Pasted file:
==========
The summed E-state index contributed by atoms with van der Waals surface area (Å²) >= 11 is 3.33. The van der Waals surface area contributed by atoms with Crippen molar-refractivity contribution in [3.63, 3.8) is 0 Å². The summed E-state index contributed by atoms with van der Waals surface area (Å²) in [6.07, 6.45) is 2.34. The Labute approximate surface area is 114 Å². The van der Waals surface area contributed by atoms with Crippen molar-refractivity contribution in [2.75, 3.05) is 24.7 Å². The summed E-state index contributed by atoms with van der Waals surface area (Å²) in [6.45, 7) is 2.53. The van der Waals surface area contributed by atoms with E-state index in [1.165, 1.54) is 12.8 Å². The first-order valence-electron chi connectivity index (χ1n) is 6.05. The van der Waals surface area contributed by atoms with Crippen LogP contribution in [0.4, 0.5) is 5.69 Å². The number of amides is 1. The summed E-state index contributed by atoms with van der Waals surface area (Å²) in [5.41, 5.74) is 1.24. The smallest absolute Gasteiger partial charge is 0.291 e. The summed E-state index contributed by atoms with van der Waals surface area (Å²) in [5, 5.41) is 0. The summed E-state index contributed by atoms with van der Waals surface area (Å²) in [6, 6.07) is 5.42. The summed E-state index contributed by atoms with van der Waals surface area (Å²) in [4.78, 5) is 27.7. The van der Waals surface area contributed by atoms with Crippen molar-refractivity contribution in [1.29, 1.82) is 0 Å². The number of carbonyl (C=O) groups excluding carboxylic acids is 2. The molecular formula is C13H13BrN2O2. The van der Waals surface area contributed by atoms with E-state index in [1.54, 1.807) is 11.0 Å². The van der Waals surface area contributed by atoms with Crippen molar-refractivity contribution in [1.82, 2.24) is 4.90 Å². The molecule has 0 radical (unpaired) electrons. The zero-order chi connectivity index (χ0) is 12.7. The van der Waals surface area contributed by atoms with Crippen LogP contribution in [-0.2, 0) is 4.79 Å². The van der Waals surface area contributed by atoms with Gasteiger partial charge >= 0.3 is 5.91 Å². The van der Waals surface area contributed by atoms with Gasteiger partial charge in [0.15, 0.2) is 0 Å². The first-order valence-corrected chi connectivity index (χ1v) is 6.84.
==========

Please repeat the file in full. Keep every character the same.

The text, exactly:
The summed E-state index contributed by atoms with van der Waals surface area (Å²) >= 11 is 3.33. The van der Waals surface area contributed by atoms with Crippen molar-refractivity contribution in [3.63, 3.8) is 0 Å². The summed E-state index contributed by atoms with van der Waals surface area (Å²) in [6.07, 6.45) is 2.34. The Labute approximate surface area is 114 Å². The van der Waals surface area contributed by atoms with Crippen molar-refractivity contribution in [2.75, 3.05) is 24.7 Å². The summed E-state index contributed by atoms with van der Waals surface area (Å²) in [6.45, 7) is 2.53. The van der Waals surface area contributed by atoms with E-state index in [1.165, 1.54) is 12.8 Å². The first-order valence-electron chi connectivity index (χ1n) is 6.05. The van der Waals surface area contributed by atoms with Crippen LogP contribution in [0.4, 0.5) is 5.69 Å². The number of amides is 1. The summed E-state index contributed by atoms with van der Waals surface area (Å²) in [5.41, 5.74) is 1.24. The smallest absolute Gasteiger partial charge is 0.291 e. The summed E-state index contributed by atoms with van der Waals surface area (Å²) in [5, 5.41) is 0. The summed E-state index contributed by atoms with van der Waals surface area (Å²) in [6, 6.07) is 5.42. The summed E-state index contributed by atoms with van der Waals surface area (Å²) in [4.78, 5) is 27.7. The van der Waals surface area contributed by atoms with Crippen molar-refractivity contribution in [1.29, 1.82) is 0 Å². The number of carbonyl (C=O) groups excluding carboxylic acids is 2. The molecular formula is C13H13BrN2O2. The van der Waals surface area contributed by atoms with E-state index in [1.54, 1.807) is 11.0 Å². The van der Waals surface area contributed by atoms with Crippen molar-refractivity contribution in [1.82, 2.24) is 4.90 Å². The molecule has 0 radical (unpaired) electrons. The zero-order chi connectivity index (χ0) is 12.7. The van der Waals surface area contributed by atoms with Crippen LogP contribution in [-0.2, 0) is 4.79 Å². The van der Waals surface area contributed by atoms with Gasteiger partial charge >= 0.3 is 5.91 Å². The van der Waals surface area contributed by atoms with Gasteiger partial charge in [0.15, 0.2) is 0 Å². The first-order valence-corrected chi connectivity index (χ1v) is 6.84.